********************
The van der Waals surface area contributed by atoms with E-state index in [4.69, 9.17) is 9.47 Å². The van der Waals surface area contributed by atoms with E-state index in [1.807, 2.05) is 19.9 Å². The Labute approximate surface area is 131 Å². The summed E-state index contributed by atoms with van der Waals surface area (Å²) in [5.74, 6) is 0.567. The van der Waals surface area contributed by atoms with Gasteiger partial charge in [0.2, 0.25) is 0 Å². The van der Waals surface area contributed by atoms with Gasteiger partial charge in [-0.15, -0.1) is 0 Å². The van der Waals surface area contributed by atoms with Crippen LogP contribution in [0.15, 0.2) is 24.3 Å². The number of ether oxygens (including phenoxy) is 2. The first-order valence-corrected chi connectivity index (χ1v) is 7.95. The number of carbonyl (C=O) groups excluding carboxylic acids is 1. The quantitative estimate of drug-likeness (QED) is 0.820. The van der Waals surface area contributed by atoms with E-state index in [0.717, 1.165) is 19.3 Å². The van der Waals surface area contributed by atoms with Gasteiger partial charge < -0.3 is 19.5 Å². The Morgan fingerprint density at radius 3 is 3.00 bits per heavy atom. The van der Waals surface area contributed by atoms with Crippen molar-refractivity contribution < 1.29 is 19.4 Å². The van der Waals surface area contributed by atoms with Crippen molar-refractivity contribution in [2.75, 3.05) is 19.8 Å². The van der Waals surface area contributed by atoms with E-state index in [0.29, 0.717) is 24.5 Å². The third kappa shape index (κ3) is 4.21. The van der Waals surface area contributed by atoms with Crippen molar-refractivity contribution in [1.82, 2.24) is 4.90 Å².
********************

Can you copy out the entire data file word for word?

The van der Waals surface area contributed by atoms with E-state index in [4.69, 9.17) is 9.47 Å². The van der Waals surface area contributed by atoms with E-state index in [1.807, 2.05) is 19.9 Å². The Labute approximate surface area is 131 Å². The summed E-state index contributed by atoms with van der Waals surface area (Å²) in [5.74, 6) is 0.567. The van der Waals surface area contributed by atoms with Gasteiger partial charge in [0.2, 0.25) is 0 Å². The van der Waals surface area contributed by atoms with Gasteiger partial charge in [-0.15, -0.1) is 0 Å². The van der Waals surface area contributed by atoms with Crippen LogP contribution in [0.15, 0.2) is 24.3 Å². The number of ether oxygens (including phenoxy) is 2. The first-order valence-corrected chi connectivity index (χ1v) is 7.95. The number of carbonyl (C=O) groups excluding carboxylic acids is 1. The quantitative estimate of drug-likeness (QED) is 0.820. The van der Waals surface area contributed by atoms with E-state index in [0.717, 1.165) is 19.3 Å². The van der Waals surface area contributed by atoms with Gasteiger partial charge < -0.3 is 19.5 Å². The Morgan fingerprint density at radius 3 is 3.00 bits per heavy atom. The van der Waals surface area contributed by atoms with Crippen molar-refractivity contribution < 1.29 is 19.4 Å². The van der Waals surface area contributed by atoms with Crippen molar-refractivity contribution in [2.75, 3.05) is 19.8 Å². The van der Waals surface area contributed by atoms with E-state index in [0.29, 0.717) is 24.5 Å². The third kappa shape index (κ3) is 4.21. The van der Waals surface area contributed by atoms with Crippen molar-refractivity contribution in [1.82, 2.24) is 4.90 Å².